The main idea of this book is revive memory of mainly forgotten part of American Revolution that was not less or probably even more important than most celebrated revolutionary movement of coastal elites in Boston and New York. This coastal elite revolted against taxes, regulations, and increased government control. The other part of revolution was rebellious movement of frontier settlers who decided that British attempts to accommodate Indian tribes, while refusing provide military protection to settlements makes it detrimental for them, so they started revolutionary fight for independence.
PREFACE: THE CRISIS OF EMPIRE
This starts with the story of important mission sent in 1765 to Indians by British government under leadership of Robert Callender. The objective was to bring massive amount of gifts including weapons and ammunition to Indians in order to establish firm foundation for permanent peace with American settlements expansion stopping at Appalachia and Indian tribes maintaining complete sovereignty further West. The mission was practically destroyed by resistance of settlers who had no intention to limit their advance and who considered British attempts to stop such advance and settle the border with Indians completely treasonous. They believed that Indians would continue attack frontier settlements in any case. The people who stopped this mission were called Black Boys. Their resistance eventually grew into kind of frontier rebellion that continued on and off until it merged with coastal movement into one American Revolution.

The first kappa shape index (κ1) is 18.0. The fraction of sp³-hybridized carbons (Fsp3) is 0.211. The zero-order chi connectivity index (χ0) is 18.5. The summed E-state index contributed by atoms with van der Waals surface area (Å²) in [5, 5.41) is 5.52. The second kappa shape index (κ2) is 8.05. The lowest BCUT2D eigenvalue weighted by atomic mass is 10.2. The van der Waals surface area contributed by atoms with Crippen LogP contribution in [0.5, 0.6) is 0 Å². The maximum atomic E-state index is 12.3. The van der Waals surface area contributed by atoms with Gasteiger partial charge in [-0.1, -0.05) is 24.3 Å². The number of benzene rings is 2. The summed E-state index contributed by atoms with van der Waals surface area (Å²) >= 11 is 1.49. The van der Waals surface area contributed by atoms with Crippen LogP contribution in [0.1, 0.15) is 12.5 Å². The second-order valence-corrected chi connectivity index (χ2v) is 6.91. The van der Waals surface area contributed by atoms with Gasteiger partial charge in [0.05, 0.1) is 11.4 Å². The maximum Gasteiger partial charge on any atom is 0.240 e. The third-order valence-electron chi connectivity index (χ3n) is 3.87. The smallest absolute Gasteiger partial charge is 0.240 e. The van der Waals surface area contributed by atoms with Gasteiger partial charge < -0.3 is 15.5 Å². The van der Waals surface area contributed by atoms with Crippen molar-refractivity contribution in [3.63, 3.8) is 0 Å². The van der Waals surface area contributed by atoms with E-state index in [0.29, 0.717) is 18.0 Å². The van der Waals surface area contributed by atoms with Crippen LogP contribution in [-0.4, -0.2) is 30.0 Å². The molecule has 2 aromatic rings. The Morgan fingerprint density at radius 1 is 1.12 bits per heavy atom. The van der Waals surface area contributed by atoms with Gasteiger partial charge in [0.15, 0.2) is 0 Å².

- SETTING THE STAGE
This chapter is about prehistory of main events – the British / French 7 years war in which British were victorious and took North America away from French. However this victory left Britain economically deprived and in need for money. This quite reasonably prompted the Crown to make its colonial subjects to help with payments for their defense and start looking for settlement with Indian tribes that would sharply decrease needs in such defense. The latter was the main reason to arrange delegation with gifts to Indian tribes in order to convince them in British peaceful intentions.
- THE MISSION